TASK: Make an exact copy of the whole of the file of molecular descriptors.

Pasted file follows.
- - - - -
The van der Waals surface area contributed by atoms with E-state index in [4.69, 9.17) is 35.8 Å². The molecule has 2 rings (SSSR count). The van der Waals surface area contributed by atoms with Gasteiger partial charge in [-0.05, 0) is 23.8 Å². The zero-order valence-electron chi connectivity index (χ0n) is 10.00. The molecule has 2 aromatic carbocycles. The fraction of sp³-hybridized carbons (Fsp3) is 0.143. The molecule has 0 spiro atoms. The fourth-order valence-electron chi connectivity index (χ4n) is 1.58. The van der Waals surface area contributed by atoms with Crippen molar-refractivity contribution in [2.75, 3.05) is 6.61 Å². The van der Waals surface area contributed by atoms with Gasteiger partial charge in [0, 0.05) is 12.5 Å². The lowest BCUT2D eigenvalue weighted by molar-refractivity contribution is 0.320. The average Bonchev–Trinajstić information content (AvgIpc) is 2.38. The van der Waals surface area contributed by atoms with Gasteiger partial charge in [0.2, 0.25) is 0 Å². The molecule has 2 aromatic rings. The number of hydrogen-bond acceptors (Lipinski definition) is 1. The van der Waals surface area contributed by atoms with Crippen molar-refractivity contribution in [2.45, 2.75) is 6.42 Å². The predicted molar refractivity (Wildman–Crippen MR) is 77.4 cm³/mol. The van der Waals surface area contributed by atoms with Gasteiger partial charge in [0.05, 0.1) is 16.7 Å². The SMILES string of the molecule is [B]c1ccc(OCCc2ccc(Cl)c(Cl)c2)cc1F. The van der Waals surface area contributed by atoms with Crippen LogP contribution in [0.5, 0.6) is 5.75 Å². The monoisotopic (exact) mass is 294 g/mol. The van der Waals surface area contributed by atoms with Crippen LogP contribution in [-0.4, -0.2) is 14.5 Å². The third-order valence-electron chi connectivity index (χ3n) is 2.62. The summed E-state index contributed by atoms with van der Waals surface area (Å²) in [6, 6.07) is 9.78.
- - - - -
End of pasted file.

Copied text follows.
The van der Waals surface area contributed by atoms with E-state index in [4.69, 9.17) is 35.8 Å². The molecule has 2 rings (SSSR count). The van der Waals surface area contributed by atoms with Gasteiger partial charge in [-0.05, 0) is 23.8 Å². The zero-order valence-electron chi connectivity index (χ0n) is 10.00. The molecule has 2 aromatic carbocycles. The fraction of sp³-hybridized carbons (Fsp3) is 0.143. The molecule has 0 spiro atoms. The fourth-order valence-electron chi connectivity index (χ4n) is 1.58. The van der Waals surface area contributed by atoms with Crippen molar-refractivity contribution in [2.75, 3.05) is 6.61 Å². The van der Waals surface area contributed by atoms with Gasteiger partial charge in [0, 0.05) is 12.5 Å². The lowest BCUT2D eigenvalue weighted by molar-refractivity contribution is 0.320. The average Bonchev–Trinajstić information content (AvgIpc) is 2.38. The van der Waals surface area contributed by atoms with Gasteiger partial charge in [0.2, 0.25) is 0 Å². The molecule has 2 aromatic rings. The number of hydrogen-bond acceptors (Lipinski definition) is 1. The van der Waals surface area contributed by atoms with Crippen molar-refractivity contribution in [2.45, 2.75) is 6.42 Å². The predicted molar refractivity (Wildman–Crippen MR) is 77.4 cm³/mol. The van der Waals surface area contributed by atoms with Gasteiger partial charge in [0.05, 0.1) is 16.7 Å². The SMILES string of the molecule is [B]c1ccc(OCCc2ccc(Cl)c(Cl)c2)cc1F. The van der Waals surface area contributed by atoms with Crippen LogP contribution in [0.5, 0.6) is 5.75 Å². The monoisotopic (exact) mass is 294 g/mol. The van der Waals surface area contributed by atoms with Crippen LogP contribution in [-0.4, -0.2) is 14.5 Å². The third-order valence-electron chi connectivity index (χ3n) is 2.62. The summed E-state index contributed by atoms with van der Waals surface area (Å²) in [6, 6.07) is 9.78.